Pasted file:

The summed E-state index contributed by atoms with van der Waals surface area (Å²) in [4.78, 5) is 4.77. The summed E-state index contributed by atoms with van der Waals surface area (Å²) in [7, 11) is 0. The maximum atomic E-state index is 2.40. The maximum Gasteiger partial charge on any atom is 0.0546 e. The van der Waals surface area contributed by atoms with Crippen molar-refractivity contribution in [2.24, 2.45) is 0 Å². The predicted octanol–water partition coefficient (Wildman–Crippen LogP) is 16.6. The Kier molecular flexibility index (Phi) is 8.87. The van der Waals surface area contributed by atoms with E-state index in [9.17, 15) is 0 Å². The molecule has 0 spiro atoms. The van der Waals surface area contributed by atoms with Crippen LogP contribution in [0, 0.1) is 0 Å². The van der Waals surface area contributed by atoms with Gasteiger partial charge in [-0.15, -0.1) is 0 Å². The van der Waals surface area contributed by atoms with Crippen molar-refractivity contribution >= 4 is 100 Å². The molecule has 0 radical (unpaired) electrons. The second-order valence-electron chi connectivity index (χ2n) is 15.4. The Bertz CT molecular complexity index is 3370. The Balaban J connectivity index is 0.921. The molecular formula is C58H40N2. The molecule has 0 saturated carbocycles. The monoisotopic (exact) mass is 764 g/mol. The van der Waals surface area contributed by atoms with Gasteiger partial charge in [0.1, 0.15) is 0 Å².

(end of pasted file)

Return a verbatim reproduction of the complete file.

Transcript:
The summed E-state index contributed by atoms with van der Waals surface area (Å²) in [4.78, 5) is 4.77. The summed E-state index contributed by atoms with van der Waals surface area (Å²) in [7, 11) is 0. The maximum atomic E-state index is 2.40. The maximum Gasteiger partial charge on any atom is 0.0546 e. The van der Waals surface area contributed by atoms with Crippen molar-refractivity contribution in [2.24, 2.45) is 0 Å². The predicted octanol–water partition coefficient (Wildman–Crippen LogP) is 16.6. The Kier molecular flexibility index (Phi) is 8.87. The van der Waals surface area contributed by atoms with E-state index in [9.17, 15) is 0 Å². The molecule has 0 spiro atoms. The van der Waals surface area contributed by atoms with Crippen LogP contribution in [0, 0.1) is 0 Å². The van der Waals surface area contributed by atoms with Gasteiger partial charge in [-0.15, -0.1) is 0 Å². The van der Waals surface area contributed by atoms with Crippen molar-refractivity contribution >= 4 is 100 Å². The molecule has 0 radical (unpaired) electrons. The second-order valence-electron chi connectivity index (χ2n) is 15.4. The Bertz CT molecular complexity index is 3370. The Balaban J connectivity index is 0.921. The molecular formula is C58H40N2. The molecule has 0 saturated carbocycles. The monoisotopic (exact) mass is 764 g/mol. The van der Waals surface area contributed by atoms with Gasteiger partial charge in [0.1, 0.15) is 0 Å².